If You're Happy and You Know It, Run for Office
Good cheer is a political asset.

The Wall Street Journal, Friday, July 9, 2004

Whatever you think of John Edwards's politics, it's hard not to like him. His dazzling smile conveys a sense of bonhomie and good cheer that provides a refreshing relief from his lugubrious political partner's perennial long face. Mr. Edwards's sunniness helps explain why John Kerry chose him even though he lacks the attributes presidential candidates usually seek: depth and experience, ideological balance, or the likelihood of helping win a swing state. (George W. Bush carried North Carolina in 2000 by nearly 13%.)

Mr. Edwards also seems ill-suited to the traditional vice-presidential role of hatchet man, attacking the opposition and exciting the partisan base. In the primaries he argued that we are "two Americas," that the rich (personal injury lawyers excepted) are oppressing the poor. But his good cheer belied his acrimonious message. In states that allowed crossover voting, Mr. Edwards did better among Republicans and independents than among Democrats. The Angry Left, pragmatically eschewing Howard Dean, cast its lot with the colorless Mr. Kerry on the theory that he was "electable"--that is, the kind of Democrat they calculate non-Democrats would vote for.

There are at least two reasons to doubt this calculation. First, Mr. Kerry is very liberal. This, after all, is a man who in 1988 described the Reagan years as a period of "moral darkness." Second, he exudes gloom and pessimism. His crueler critics on the Internet have dubbed him "Lurch" or "Old Tree Stump." Mr. Kerry is stuck with his left-leaning record, but picking Mr. Edwards seems an effort to compensate for his cheer deficit.

In the age of mass media, Americans tend to prefer leaders who are confident and optimistic. Everyone liked Ike. John F. Kennedy won his televised debate with Richard Nixon because he came off as cheerful and composed while Nixon was sweaty and awkward. (Forty years later, Al Gore repeated Nixon's error three times.) Lyndon B. Johnson achieved the biggest popular landslide ever in part because Barry Goldwater's conservatism seemed crabbed and cranky.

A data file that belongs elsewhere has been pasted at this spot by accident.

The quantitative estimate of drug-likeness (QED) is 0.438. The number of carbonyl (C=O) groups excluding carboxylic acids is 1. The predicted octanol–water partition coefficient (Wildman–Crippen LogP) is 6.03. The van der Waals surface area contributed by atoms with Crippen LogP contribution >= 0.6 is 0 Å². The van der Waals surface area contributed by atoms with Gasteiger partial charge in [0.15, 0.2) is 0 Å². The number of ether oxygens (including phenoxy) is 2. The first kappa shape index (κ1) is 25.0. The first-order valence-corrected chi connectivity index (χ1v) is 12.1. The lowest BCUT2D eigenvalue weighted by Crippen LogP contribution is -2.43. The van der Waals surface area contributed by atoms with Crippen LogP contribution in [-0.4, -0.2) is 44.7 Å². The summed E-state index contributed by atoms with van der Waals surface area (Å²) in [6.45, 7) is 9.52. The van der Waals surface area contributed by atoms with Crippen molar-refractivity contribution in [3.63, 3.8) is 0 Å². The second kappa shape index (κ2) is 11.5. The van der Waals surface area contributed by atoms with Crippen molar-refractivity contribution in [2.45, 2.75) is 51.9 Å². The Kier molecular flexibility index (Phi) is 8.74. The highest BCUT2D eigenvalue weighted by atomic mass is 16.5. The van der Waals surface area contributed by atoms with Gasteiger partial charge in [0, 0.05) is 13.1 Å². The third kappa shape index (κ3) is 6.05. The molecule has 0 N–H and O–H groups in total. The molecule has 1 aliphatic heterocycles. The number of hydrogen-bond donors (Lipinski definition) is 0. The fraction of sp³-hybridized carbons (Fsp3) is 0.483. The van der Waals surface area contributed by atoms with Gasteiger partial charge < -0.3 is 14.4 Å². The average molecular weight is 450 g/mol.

Jimmy Carter's toothy grin and promises of honesty vanquished Gerald Ford, but Mr. Carter's malaise couldn't withstand Ronald Reagan's optimism and faith in America. The robotlike Michael Dukakis was unable to beat even George H.W. Bush, but the elder Mr. Bush proved no match for 1992's Democratic nominee. A dozen years later, Mr. Bush's son saluted the sunniness of the man who defeated his father: "Bill Clinton loved the job of the presidency," George W. Bush said last month at a White House ceremony. "He filled this house with energy and joy."

The notable exception to this trend was Richard Nixon. Not only was he the least likable chief executive in recent times; in 1968 he won the White House against Hubert Humphrey, known as "The Happy Warrior"--a moniker borrowed from an earlier presidential loser, Alfred E. Smith. (The man who beat Smith in 1928, Herbert Hoover, had a Greatly Depressing presidency and ended up getting trounced in 1932 by the jaunty Franklin D. Roosevelt.)

Nixon might not have won had 1968 not been such a tumultuous year. The country was mired in a costly war overseas, and Humphrey was part of the administration that had gotten it there. America was bitterly divided over domestic matters too, with left-wing rioting at the Democratic convention in Chicago. Backlash over civil rights and other liberal policies helped George Wallace win five states and 13.5% of the popular vote. Despite all this, a shift of less than 1.5% of the vote in Alaska, Missouri and New Jersey would have given the presidency to Humphrey.

Can John Kerry pull a Nixon? Hopeful Democrats may see parallels to 1968: war, political bitterness, the threat of left-wing protests turning violent outside the Republican convention in New York. But Mr. Kerry's choice of Mr. Edwards suggests that he isn't so confident--that he feels he can't win without a lift. In 1968, by contrast, the victorious GOP ticket was a charm-free zone: Nixon and the splenetic Spiro Agnew. Today's equivalent would be a Kerry-Dean duo.

There's another possible precedent for the Kerry-Edwards ticket. Not long ago, one of the parties nominated a famously dour longtime senator for president. He named as his running mate a younger man blessed with enthusiasm, optimism and good looks. You probably remember them, but not as President Dole and Vice President Kemp.

Next article: With Trends Like These . . . (7/27/04)

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